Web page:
The BioPharma industry continues to misapply exchange standards for clinical and nonclinical data to do analysis and research. FHIR HL7 and CDISC SDTM tabulation models are perfect for accurate data “exchange” between any two computer systems that either collect, analyze or review such data. SDTM, however makes it hard to readily exploit, data within, for scientific review, analysis, cross-study, meta-analysis or retrospective research.
Imagine exchange standards as a meticulous organizer for placing diverse items into numerous boxes like the ones used to deliver online shopping. While this approach ensures an organized categorization, it prevents data from being analyzed unless it is unpacked from these “boxes” and prepared for analysis. Putting these boxes in a storage room doesn’t help. Neither does creating a database from the exchange data standards. The data must be unpacked and re-organized so they can be used for the intended purpose. That is intensive programming for creating ADaM sets.
Consider simplifying the process. Take the data out of their “boxes” and reorganize it into a repository with a unified data model. Make it easy to find subjects in a clinical trial that meet a common set of criteria to form analyzable cohorts. Make it easy to compare cohorts within a study or across studies. Do meta-analysis. And add layers of annotated interpretations to form a knowledge stack of data, metadata and interpretations. Use these to form the basis for machine intelligence and automation.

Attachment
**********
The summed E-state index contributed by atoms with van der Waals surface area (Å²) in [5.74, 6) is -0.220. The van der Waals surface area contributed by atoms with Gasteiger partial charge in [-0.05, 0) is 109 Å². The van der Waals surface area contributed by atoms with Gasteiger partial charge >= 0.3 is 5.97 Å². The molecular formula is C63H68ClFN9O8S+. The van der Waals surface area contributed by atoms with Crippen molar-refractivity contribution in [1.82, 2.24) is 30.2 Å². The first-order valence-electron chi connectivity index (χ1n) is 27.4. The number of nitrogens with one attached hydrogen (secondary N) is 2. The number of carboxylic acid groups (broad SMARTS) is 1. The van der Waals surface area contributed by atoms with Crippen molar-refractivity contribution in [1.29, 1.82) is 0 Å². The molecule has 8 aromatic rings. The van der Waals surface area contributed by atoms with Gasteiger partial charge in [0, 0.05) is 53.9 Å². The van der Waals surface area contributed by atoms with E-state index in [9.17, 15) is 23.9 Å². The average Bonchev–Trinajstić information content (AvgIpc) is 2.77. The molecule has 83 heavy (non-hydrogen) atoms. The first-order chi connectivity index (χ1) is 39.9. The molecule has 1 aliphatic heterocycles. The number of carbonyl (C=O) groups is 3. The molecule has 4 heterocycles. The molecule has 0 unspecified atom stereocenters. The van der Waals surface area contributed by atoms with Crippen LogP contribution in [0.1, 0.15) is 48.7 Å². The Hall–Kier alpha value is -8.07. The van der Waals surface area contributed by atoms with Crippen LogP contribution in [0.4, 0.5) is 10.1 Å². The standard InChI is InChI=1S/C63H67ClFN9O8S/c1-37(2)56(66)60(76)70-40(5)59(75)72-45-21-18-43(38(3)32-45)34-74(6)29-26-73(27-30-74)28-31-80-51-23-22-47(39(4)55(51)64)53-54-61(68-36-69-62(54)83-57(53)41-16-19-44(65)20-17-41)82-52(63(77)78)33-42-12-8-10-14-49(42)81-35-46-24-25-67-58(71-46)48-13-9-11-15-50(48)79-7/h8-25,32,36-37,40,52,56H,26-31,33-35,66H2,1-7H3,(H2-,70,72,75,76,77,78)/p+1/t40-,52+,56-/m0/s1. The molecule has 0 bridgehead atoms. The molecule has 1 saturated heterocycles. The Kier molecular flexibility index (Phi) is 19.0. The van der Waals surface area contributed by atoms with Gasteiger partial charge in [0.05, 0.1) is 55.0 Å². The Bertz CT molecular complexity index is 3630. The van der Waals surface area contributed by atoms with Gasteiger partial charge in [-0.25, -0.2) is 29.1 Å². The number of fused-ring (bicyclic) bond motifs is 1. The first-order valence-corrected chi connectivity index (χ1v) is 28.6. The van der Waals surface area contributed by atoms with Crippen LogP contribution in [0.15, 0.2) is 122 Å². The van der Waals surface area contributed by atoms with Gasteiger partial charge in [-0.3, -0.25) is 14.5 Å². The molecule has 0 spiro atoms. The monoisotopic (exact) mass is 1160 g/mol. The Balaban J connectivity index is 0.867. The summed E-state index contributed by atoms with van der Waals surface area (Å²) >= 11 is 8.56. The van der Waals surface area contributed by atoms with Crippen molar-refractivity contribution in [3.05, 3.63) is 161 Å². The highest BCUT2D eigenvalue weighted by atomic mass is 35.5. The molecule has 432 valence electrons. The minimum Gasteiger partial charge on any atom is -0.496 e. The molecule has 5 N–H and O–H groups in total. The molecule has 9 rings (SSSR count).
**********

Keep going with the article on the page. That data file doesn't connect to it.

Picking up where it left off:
Others in internet communications, manufacturing, or networks governing online commerce, adeptly navigate vast volumes of rapidly evolving content. Their challenges eclipse those faced by the BioPharma industry. They continually collect data from various nodes – or Sites, CROs, and Labs in BioPharma – and relay it to their parent organizations and then on to other recipient entities such as regulatory agencies. They use:
- An Exchange Standard for “inter-node” data transmissions in their data-supply-chain network: e.g. SDTM, SEND or FHIR HL7 in Bio-Pharma; EDI in supply chain management, SMTP, FTP, TCP-IP, UDP-IP, SIP, https etc. in internet communications.
- A Repository Model for “intra-node” use by buffering, holding or storing data to suit their individual purposes at each node: e.g., a RDBMS warehouse or a Big-data store like Hadoop, with a Unified Data Model that is searchable and analyzable.
- A “codec”, or Encoder-Decoder, that is capable of very fast automated transformation between any standards models: e.g., hardware or software codecs in telecommunications and internet, or a semantically aware Smart Transformation mapper of standards.
- A Master Data Registry or repository (MDR) of all the standards, for models, terminologies, and mapping registries.
Misapplying Exchange Standards, such as SDTM or SEND for creating a data repository levies heavy penalties on performance and ease of analysis. It is due to the overhead of running scripts to un-pack the data in the exchange packets of SDTM domains, and convert them into analysis ready sets, before additional scripts can be run to perform the analysis to generate TFLs.
On the other hand, a unified, stacked model of the “single point of truth” data, metadata, and interpretations in a repository forms an indexed, searchable knowledge stack that is a powerful resource for exploratory, discovery, and developmental research.